A few inner-voice-suppressing glasses of wine later, I shook off my panic and got down to business, cutting the pattern pieces and getting the fabric ready to sew. From one dress pattern I took the pieces for the bodice, from another I tweaked the skirt shape until it was right. I took the sleeves from a blouse pattern and drafted a waistband from scratch. If it all worked out, it would be a beautifully fitting "Frankendress."

There's something uniquely exhilarating and scary about cutting into a brand-new piece of fabric for the first time. Even more so when it's destined to become a wedding dress. The fabrics Gia chose were different from anything I'd ever worked with, so I used every tip and trick I could find, including sewing the slippery rayon directly on top of tissue paper to keep it from stretching and sliding around (you just rip away the tissue paper once the seam is done). Getting the dress sewn took what felt like years compared to sewing up the muslin — it was three layers of fabric in the bodice (including a lining) and two everywhere else. I set aside weekends, worked nights on it, and finally got the dress done, except for the hem, which I would adjust to the exact length once we'd had our final fitting. I had actually pulled this off, and with a week to spare! 

There's something uniquely exhilarating and scary about cutting into a brand-new piece of fabric for the first time. Even more so when it's destined to become a wedding dress.

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"You killed it! You're unstoppable! You can do anything!" I high-fived myself right on out the door to her house for the final fitting.

I held my breath as I zipped Gia into the dress. She was grinning ear to ear and radiating excitement — and she looked incredible.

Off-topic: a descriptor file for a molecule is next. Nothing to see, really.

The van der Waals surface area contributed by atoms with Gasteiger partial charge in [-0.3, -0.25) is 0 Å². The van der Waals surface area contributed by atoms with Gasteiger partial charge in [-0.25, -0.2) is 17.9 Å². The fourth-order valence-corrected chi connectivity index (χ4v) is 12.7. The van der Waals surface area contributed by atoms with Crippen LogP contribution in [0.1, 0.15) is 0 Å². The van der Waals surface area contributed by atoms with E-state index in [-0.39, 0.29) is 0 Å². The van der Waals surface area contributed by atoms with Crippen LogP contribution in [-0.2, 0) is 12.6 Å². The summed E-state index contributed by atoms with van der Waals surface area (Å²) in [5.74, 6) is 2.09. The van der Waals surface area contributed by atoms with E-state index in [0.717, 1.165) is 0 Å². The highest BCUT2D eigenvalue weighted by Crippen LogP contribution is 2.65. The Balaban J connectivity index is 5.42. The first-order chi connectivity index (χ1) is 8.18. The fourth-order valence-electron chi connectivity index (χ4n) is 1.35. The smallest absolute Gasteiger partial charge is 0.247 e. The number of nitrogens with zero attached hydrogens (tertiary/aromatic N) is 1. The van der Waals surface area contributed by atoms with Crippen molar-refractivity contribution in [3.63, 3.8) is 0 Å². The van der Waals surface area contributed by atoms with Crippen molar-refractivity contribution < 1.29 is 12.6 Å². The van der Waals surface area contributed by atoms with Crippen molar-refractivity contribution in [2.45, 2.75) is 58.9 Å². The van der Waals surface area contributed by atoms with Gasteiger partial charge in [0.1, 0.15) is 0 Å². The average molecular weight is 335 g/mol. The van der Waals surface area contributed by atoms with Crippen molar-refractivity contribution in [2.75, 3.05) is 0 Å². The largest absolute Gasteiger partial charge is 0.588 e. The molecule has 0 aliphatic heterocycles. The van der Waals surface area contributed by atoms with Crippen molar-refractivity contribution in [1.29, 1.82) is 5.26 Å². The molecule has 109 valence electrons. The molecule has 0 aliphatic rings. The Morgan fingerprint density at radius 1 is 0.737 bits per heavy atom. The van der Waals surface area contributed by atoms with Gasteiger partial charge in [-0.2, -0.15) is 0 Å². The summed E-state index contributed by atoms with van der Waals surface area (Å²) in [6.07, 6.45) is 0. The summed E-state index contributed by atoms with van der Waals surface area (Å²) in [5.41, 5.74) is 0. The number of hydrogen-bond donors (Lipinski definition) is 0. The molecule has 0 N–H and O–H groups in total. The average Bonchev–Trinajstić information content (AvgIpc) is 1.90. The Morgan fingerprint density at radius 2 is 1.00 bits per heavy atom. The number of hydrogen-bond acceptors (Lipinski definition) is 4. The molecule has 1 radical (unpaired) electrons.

Still, there was some work to be done: take it in about an inch on either side; fix the bust, which was gaping at the armpits. I would also need to take out the sleeves and reset them.

Which brings us back to 3:09 a.m., Friday morning, the day before the wedding. I had taken in the sides and I had reset the sleeves. Now I had two layers of extremely slippery hems left to sew, and I was starting to lose my marbles. I was counting the hours by episodes of Gilmore Girls and whisper-yelling at Lorelai while trying to keep my eyes open. The homestretch felt like anything but.

I powered through the next hour of sewing and pressing and made it to bed as the sky was going from pitch black to slightly less than. I couldn't concentrate at all the next day, waiting for Gia to try on the dress, waiting to find out whether I had ruined her wedding or had actually managed to make her dreams come true. She picked up the dress from my office around 10 a.m. and texted an hour or two later: "It fits beautifully!!! I can't believe how it turned out ... I love it, and you are so amazing and thank you!"

It was like a dozen tiny angel Justin Biebers breaking into song above my cubicle. I had never felt so relieved. I had somehow, miraculously pulled it off. I made a freaking wedding dress! The next day, I couldn't wait to see Gia fully dolled up. She looked even better than I could have imagined — she was absolutely glowing, and the dress was a wonderful realization of her vision. I don't think it was until that moment that I knew I could put my skills toward making something for someone other than myself, and it was more fulfilling than I had expected it would be. The stressful days, late nights, and stress-releasing glasses of wine were totally worth it to see how happy Gia was. Maybe I'll even make a gown-gown next time.

Emily Kropp is a sewist and fabric hoarder living in Portland, Oregon.